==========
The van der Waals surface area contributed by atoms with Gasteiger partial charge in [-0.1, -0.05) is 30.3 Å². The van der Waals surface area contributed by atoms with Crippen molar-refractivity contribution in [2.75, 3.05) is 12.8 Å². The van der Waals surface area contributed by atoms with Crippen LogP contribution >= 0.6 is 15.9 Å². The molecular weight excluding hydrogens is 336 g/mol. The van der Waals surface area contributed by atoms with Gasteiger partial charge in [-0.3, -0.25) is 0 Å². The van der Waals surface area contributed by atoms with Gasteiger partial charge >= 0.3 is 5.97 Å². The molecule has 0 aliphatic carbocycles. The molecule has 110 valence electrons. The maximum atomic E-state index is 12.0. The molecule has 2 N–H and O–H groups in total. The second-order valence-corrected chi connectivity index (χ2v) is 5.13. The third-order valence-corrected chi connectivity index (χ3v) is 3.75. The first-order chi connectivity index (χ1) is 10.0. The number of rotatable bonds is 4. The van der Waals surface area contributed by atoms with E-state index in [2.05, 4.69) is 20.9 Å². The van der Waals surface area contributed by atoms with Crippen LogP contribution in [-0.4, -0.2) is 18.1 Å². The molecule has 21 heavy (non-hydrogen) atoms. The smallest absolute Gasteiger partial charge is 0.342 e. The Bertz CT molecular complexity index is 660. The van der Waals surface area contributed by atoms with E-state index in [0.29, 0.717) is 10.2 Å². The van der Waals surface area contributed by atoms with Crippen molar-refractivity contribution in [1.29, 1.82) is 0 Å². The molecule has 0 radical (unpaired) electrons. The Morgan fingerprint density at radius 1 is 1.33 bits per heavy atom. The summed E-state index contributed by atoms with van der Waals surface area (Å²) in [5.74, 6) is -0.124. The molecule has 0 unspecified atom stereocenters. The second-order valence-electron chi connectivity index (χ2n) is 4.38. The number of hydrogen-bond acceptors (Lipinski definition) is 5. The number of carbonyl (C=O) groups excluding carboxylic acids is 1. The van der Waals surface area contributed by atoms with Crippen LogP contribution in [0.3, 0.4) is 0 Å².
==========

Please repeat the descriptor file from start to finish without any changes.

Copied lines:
The van der Waals surface area contributed by atoms with Gasteiger partial charge in [-0.1, -0.05) is 30.3 Å². The van der Waals surface area contributed by atoms with Crippen molar-refractivity contribution in [2.75, 3.05) is 12.8 Å². The van der Waals surface area contributed by atoms with Crippen LogP contribution >= 0.6 is 15.9 Å². The molecular weight excluding hydrogens is 336 g/mol. The van der Waals surface area contributed by atoms with Gasteiger partial charge in [-0.3, -0.25) is 0 Å². The van der Waals surface area contributed by atoms with Gasteiger partial charge >= 0.3 is 5.97 Å². The molecule has 0 aliphatic carbocycles. The molecule has 110 valence electrons. The maximum atomic E-state index is 12.0. The molecule has 2 N–H and O–H groups in total. The second-order valence-corrected chi connectivity index (χ2v) is 5.13. The third-order valence-corrected chi connectivity index (χ3v) is 3.75. The first-order chi connectivity index (χ1) is 10.0. The number of rotatable bonds is 4. The van der Waals surface area contributed by atoms with E-state index in [2.05, 4.69) is 20.9 Å². The van der Waals surface area contributed by atoms with Crippen LogP contribution in [-0.4, -0.2) is 18.1 Å². The molecule has 21 heavy (non-hydrogen) atoms. The smallest absolute Gasteiger partial charge is 0.342 e. The Bertz CT molecular complexity index is 660. The van der Waals surface area contributed by atoms with E-state index in [0.29, 0.717) is 10.2 Å². The van der Waals surface area contributed by atoms with Crippen molar-refractivity contribution in [1.29, 1.82) is 0 Å². The molecule has 0 radical (unpaired) electrons. The Morgan fingerprint density at radius 1 is 1.33 bits per heavy atom. The summed E-state index contributed by atoms with van der Waals surface area (Å²) in [5.74, 6) is -0.124. The molecule has 0 unspecified atom stereocenters. The second-order valence-electron chi connectivity index (χ2n) is 4.38. The number of hydrogen-bond acceptors (Lipinski definition) is 5. The number of carbonyl (C=O) groups excluding carboxylic acids is 1. The van der Waals surface area contributed by atoms with Crippen LogP contribution in [0.3, 0.4) is 0 Å².